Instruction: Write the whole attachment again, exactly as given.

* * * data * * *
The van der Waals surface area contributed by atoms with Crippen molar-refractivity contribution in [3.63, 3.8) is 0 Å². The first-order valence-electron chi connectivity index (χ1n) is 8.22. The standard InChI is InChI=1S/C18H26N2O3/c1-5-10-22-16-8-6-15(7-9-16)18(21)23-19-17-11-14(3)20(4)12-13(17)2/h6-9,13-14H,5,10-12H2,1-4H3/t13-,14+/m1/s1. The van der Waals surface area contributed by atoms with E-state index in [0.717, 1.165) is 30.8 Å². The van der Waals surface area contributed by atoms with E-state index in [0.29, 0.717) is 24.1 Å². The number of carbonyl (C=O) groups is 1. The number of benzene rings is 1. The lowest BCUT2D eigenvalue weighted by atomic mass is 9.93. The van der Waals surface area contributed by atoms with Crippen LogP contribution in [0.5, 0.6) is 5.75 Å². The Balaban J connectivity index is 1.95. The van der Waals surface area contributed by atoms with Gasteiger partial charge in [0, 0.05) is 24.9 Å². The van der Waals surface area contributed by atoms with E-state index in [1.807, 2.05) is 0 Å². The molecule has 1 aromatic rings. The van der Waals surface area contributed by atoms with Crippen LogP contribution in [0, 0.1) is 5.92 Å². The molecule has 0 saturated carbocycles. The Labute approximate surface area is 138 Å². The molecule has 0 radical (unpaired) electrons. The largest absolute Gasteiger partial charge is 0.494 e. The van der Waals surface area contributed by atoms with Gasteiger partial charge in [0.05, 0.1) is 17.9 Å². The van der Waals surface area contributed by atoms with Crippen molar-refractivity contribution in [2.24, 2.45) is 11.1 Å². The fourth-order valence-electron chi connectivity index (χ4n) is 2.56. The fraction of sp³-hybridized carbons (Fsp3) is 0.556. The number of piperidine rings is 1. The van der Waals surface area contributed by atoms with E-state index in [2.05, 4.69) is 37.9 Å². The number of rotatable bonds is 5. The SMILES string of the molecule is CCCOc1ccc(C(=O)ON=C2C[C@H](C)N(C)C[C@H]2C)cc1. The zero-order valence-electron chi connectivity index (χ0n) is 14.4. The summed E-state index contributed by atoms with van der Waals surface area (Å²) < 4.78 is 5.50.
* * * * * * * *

The van der Waals surface area contributed by atoms with Crippen molar-refractivity contribution in [3.63, 3.8) is 0 Å². The first-order valence-electron chi connectivity index (χ1n) is 8.22. The standard InChI is InChI=1S/C18H26N2O3/c1-5-10-22-16-8-6-15(7-9-16)18(21)23-19-17-11-14(3)20(4)12-13(17)2/h6-9,13-14H,5,10-12H2,1-4H3/t13-,14+/m1/s1. The van der Waals surface area contributed by atoms with E-state index in [0.717, 1.165) is 30.8 Å². The van der Waals surface area contributed by atoms with E-state index in [0.29, 0.717) is 24.1 Å². The number of carbonyl (C=O) groups is 1. The number of benzene rings is 1. The lowest BCUT2D eigenvalue weighted by atomic mass is 9.93. The van der Waals surface area contributed by atoms with Crippen LogP contribution in [0.5, 0.6) is 5.75 Å². The Balaban J connectivity index is 1.95. The van der Waals surface area contributed by atoms with Gasteiger partial charge in [0, 0.05) is 24.9 Å². The van der Waals surface area contributed by atoms with E-state index in [1.807, 2.05) is 0 Å². The molecule has 1 aromatic rings. The van der Waals surface area contributed by atoms with Crippen LogP contribution in [0, 0.1) is 5.92 Å². The molecule has 0 saturated carbocycles. The Labute approximate surface area is 138 Å². The molecule has 0 radical (unpaired) electrons. The largest absolute Gasteiger partial charge is 0.494 e. The van der Waals surface area contributed by atoms with Gasteiger partial charge in [0.05, 0.1) is 17.9 Å². The van der Waals surface area contributed by atoms with Crippen molar-refractivity contribution in [2.24, 2.45) is 11.1 Å². The fourth-order valence-electron chi connectivity index (χ4n) is 2.56. The fraction of sp³-hybridized carbons (Fsp3) is 0.556. The number of piperidine rings is 1. The van der Waals surface area contributed by atoms with E-state index in [2.05, 4.69) is 37.9 Å². The number of rotatable bonds is 5. The SMILES string of the molecule is CCCOc1ccc(C(=O)ON=C2C[C@H](C)N(C)C[C@H]2C)cc1. The zero-order valence-electron chi connectivity index (χ0n) is 14.4. The summed E-state index contributed by atoms with van der Waals surface area (Å²) < 4.78 is 5.50.